- The Washington Times - Tuesday, September 23, 2003

CONCORD, N.H. — It’s hard to imagine something less appetizing than dishwater, but I’ve managed.Try dinner cooked in dishwater.

Sound farfetched? Believe it or not, there are people who savor the taste of meals cooked nice and juicy with the help of a little dishwater, sometimes complete with soap.

This odd culinary exploration began during a friend’s potluck dinner party. One guest had prepared poached salmon, which prompted our hostess to mention rumors she had heard about people cooking salmon in their dishwashers.

Disbelieving but intrigued, I later searched the Internet in an effort to debunk this silly urban legend.



So much for debunking. Apparently quite a few people are fond of poaching salmon in this manner. The Internet abounds in recipes, and although most varied the seasonings, all used essentially the same technique.

Wrap the fish tightly in foil, place in the dishwasher (according to some, right alongside the dirty dishes and soap pellet), then start the cycle and lay back while the appliance simultaneously poaches and scrubs your pots.

Among the more fervent dishwasher cooks is Bob Blumer, host of “The Surreal Gourmet” on the Food Network.

In an article on Salon.com, Mr. Blumer explains that dishwasher cooking is a relatively foolproof system and that just about any make or model machine should be up to the task.

He also advises that the dishwasher should be run as hot as possible, avoiding the economy and cool-dry settings.

Mr.Blumer said that soap and dirty dishes are no deterrent to a good meal. “Poach the salmon with yesterday’s dishes and lemon-scented dishwasher detergent (I do it this way all the time),” he wrote.

Armed with this advice, I decided to do my own testing, but I wanted to see whether my 1-year-old stainless steel beauty of a dishwasher could hold its own against my stove when it came to cooking vegetables rather than salmon.

I invited a few friends (my wife sat warily in another room, refusing to participate), and prepared three simple vegetable dishes I normally would steam — broccoli with sesame seed oil and almond slivers, carrots with butter and dill, and butternut squash with olive oil and mixed herbs. For fun, I also prepped a handful of soy-meat and feta-cheese wonton dumplings, a dish I normally would steam in a bamboo basket.

For foil I used the new foil bags intended, I think, mostly for roasting meat and grilling vegetables. I figured fewer seams meant less of a chance water would seep in.

As for cooking with soap and dirty dishes? No, thanks. In fact, I ran my dishwasher empty on the sanitize cycle before so much as a morsel of food made it onto the racks.

Taking Mr. Blumer’s advice of cranking up the heat, I set the dishwasher on sanitize again, which according to my manual brings the water up to 150 degrees. I questioned whether this would be enough to render cooked vegetables.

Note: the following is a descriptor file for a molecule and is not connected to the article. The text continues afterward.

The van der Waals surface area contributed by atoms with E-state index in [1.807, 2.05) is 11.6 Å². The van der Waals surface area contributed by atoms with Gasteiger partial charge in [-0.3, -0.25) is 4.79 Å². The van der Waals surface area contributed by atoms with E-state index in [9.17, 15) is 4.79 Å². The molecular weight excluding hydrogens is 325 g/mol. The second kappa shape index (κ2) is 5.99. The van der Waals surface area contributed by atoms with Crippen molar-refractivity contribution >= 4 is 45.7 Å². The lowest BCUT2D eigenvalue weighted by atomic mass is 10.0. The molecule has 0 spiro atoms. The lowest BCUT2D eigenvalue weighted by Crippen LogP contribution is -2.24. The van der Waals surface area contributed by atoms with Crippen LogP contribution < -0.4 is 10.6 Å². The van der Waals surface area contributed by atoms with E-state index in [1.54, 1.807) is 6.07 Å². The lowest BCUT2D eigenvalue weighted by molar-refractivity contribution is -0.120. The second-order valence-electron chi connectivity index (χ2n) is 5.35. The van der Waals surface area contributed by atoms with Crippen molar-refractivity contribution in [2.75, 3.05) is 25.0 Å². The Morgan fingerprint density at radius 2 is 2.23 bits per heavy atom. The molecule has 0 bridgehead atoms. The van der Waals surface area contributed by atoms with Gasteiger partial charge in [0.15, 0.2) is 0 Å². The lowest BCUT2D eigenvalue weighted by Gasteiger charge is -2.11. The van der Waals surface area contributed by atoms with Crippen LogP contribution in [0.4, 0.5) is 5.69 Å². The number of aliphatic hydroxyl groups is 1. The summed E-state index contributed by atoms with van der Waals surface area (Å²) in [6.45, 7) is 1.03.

As the dishwasher chugged along — two large foil packets on each rack — one guest offered his grandmother’s antique clothes-washing machine for my next dinner party. He claimed it can boil water, allowing me to expand the menu to include pasta.

As the washing continued, I realized that cooking in my dishwasher wasn’t the only first that evening. Never before had a guest been inclined to read the machine’s manual at the dinner table, or wonder aloud whether McDonald’s was still open.

The moment of truth. We opened the dishwasher and out poured a satisfying plume of steam. The carrots were first. I opened the bag and was pleased to see little water had leaked in. The taste? Like lightly cooked carrots. That was the highlight. The broccoli was good, at least as warmed raw broccoli sprinkled with sesame oil and almond slivers goes.

The large crowns clearly needed more heat to soften.

The same went for the squash, which wasn’t even close to cooked. Admittedly, it was optimistic to try butternut squash.

I’m not sure what happened to the dumplings, which ended up a soggy mess. Perhaps the wontons acted like sponges (although they behave just fine in the steamer. I’m guessing it’s the temperature).

The only saving grace of this dinner was that one guest had brought bread and I had set aside enough dumplings to be cooked the old-fashioned way.

Perhaps this method really does produce great salmon, but as cooking techniques for vegetarians go, this one leaves something to desire.

For the brave, I offer the only recipe that my dishwasher turned out well, the carrots with butter and dill. The real merit here is the shock value for your guests, and I’m betting kids would love to see dinner come out of the dishwasher.

Timing on these recipes is imprecise, at best. As Mr. Blumer said, set your dishwasher as hot as possible and let it go the full cycle.

Try not to look in on it as it washes; as with stoves, this releases the heat (and that’s probably the only similarity).

As for cooking with soap and dirty dishes? That’s your call.

Dishwasher carrots with butter and dill

The preparation time varies by dishwasher model.

1 pound carrots, cut into thin rounds or matchsticks

2 tablespoons butter, cut into small pieces

1 tablespoon dry dill

Salt and freshly ground black pepper, to taste

Combine the carrots, butter and dill in large bowl and toss with a spoon to combine.

Transfer the carrots to a large foil bag, or packet made by crimping and folding together the three sides of a large sheet of foil folded in half.

To test the airtightness of it, gently press on the bag. If air escapes easily, reseal.Place the bag on the top rack of the dishwasher (which, since heat rises, presumably is warmer).

Be careful that the rack doesn’t puncture the bag. Set the dishwasher on its hottest setting and start.

To serve, transfer the carrots back to the bowl and toss again. Makes 4 to 6 servings.

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